18 – Why Video Games Are Good For You
It is crystal ball time again. This time we are talking about the future of education. The claim: Game designers = Teachers. The presenter: Tim Hart. An instructional or learning technologist at the University of Maine in the USA. His presentation (with the title probably somewhat inspired by Steven Johnson’s book “Everything Good is Bad for You”) is about the potential of digital games for learning and education. It is partly a rant, partly visionary. I find it well-crafted and comprehensive. He begins by outlining a number of good resources on his topic and starts talking about the generation V (the currently 5-year-olds) and their expectation of the future education system. Kids that will live and breathe Microsoft Project Natal, browser games, the Zii (or Cii, Bii, Oii, Yii as it is speculated), mingle with friends in the next Facebook and PlayStation Home, and expect all movies to have the level of sophistication that Avatar is currently showing. On slide 30, he has a cartoon questioning whether we should be teaching our kids the old-fashioned way it is often still done.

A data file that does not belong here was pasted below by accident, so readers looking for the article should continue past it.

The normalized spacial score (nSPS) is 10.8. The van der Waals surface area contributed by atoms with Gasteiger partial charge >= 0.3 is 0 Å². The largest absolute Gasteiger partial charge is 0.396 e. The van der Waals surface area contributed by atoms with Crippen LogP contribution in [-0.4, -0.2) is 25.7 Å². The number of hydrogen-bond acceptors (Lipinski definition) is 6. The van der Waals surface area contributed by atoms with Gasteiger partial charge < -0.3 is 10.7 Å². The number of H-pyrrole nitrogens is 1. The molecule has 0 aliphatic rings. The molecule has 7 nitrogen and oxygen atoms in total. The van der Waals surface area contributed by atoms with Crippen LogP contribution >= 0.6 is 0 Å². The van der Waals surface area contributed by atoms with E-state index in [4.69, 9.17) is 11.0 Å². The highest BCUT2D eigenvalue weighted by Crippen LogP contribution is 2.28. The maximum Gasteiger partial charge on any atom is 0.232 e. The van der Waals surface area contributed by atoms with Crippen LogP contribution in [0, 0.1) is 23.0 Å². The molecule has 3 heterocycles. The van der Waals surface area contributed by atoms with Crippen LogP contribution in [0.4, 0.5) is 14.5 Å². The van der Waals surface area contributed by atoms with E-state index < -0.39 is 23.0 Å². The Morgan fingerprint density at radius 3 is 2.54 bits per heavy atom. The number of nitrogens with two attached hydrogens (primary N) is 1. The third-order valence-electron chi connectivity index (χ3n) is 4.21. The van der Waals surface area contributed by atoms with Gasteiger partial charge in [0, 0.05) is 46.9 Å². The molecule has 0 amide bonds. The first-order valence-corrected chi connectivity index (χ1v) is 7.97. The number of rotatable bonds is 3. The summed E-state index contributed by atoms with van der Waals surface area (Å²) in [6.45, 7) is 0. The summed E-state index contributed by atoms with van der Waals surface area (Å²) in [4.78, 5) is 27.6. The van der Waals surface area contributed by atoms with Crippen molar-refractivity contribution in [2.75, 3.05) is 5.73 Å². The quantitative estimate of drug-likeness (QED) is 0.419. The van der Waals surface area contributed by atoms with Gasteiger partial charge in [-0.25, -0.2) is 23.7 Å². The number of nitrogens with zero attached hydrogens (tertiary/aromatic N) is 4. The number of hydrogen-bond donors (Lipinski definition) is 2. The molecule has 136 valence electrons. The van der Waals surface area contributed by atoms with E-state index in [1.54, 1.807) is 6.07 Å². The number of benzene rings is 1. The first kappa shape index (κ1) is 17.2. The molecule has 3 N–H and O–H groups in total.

He goes on and covers recent technical developments like augmented reality contact lenses, the Emotiv headset, and Sparkle in light of Moore’s law. He presents a bit of information on the average gamer from the ESA and makes his point of the financial (and with that cultural) significance digital games have. Then, he considers our motivation to play games. As we have seen in other presentations during this Advent special, this is one of the key points of games to understand, the compelling power that they have and how to use this to improve our lives (in this case our education). He also gives a nod to John von Neumann and the fact that one essential idea behind games is strategy building (which is the focus of game theory). A number of his own projects show how he is working with the idea of games for learning. And now on to his slides.